Economic history is the history of forms of exploitation of social labor, from ancient slavery, through feudalism, to capitalism. The development of economics as a science, up to our current historical period, is both the way to justify and to create more efficient and more alienating forms of exploitation of social labor. One of the greatest virtues of our reason (intelligence) has been to lay bare this essence (foundation of our form of social organization), the exploitation of social work.

In this, Marx, with his theory of value and surplus value, is still the author of authors. Our biggest difficulty has been accepting that we can achieve a different form of sociability, even in the face of the immense social inequality achieved and the imminent collapse of the planet's natural resources. In theory, the meaning of reason should be to give human beings, as social subjects, the ability to establish social relationships that are different from those existing among other living beings in nature (food chain).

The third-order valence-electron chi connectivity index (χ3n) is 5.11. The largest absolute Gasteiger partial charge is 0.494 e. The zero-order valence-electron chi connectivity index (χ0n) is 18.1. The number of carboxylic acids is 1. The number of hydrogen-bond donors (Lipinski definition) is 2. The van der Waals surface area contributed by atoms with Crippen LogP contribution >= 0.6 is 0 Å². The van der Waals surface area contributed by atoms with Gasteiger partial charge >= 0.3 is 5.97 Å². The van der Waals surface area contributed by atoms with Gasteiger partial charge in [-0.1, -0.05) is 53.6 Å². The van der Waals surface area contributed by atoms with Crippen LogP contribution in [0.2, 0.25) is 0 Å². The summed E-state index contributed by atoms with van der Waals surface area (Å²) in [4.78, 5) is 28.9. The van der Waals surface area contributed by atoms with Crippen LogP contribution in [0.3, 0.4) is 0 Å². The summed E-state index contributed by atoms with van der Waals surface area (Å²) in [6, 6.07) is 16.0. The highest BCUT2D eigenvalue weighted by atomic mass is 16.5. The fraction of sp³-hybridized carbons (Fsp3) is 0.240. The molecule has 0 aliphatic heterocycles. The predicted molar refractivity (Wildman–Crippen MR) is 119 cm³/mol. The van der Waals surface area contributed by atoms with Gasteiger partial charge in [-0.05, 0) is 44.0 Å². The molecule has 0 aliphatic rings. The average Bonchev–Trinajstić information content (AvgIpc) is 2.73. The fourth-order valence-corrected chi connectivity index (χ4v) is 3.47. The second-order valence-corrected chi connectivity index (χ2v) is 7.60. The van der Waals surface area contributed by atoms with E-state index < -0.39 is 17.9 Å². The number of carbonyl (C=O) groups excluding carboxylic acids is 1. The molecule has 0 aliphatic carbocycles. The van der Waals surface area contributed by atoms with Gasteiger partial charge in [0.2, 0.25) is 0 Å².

However, a society that bases its organization on the exploitation of work, concentrates social wealth in the hands of a few, differentiates its population between rich and poor, chooses a mere representation (money) as the meaning of life, transforms people into goods and goods into subjects of affection and distinction, does nothing more than reproduce a social representation of the food chain of nature. For, the wealth and distinction of some depend on the exploitation and expropriation of the work of many, in short, on the theft of many hours of life from their fellow men.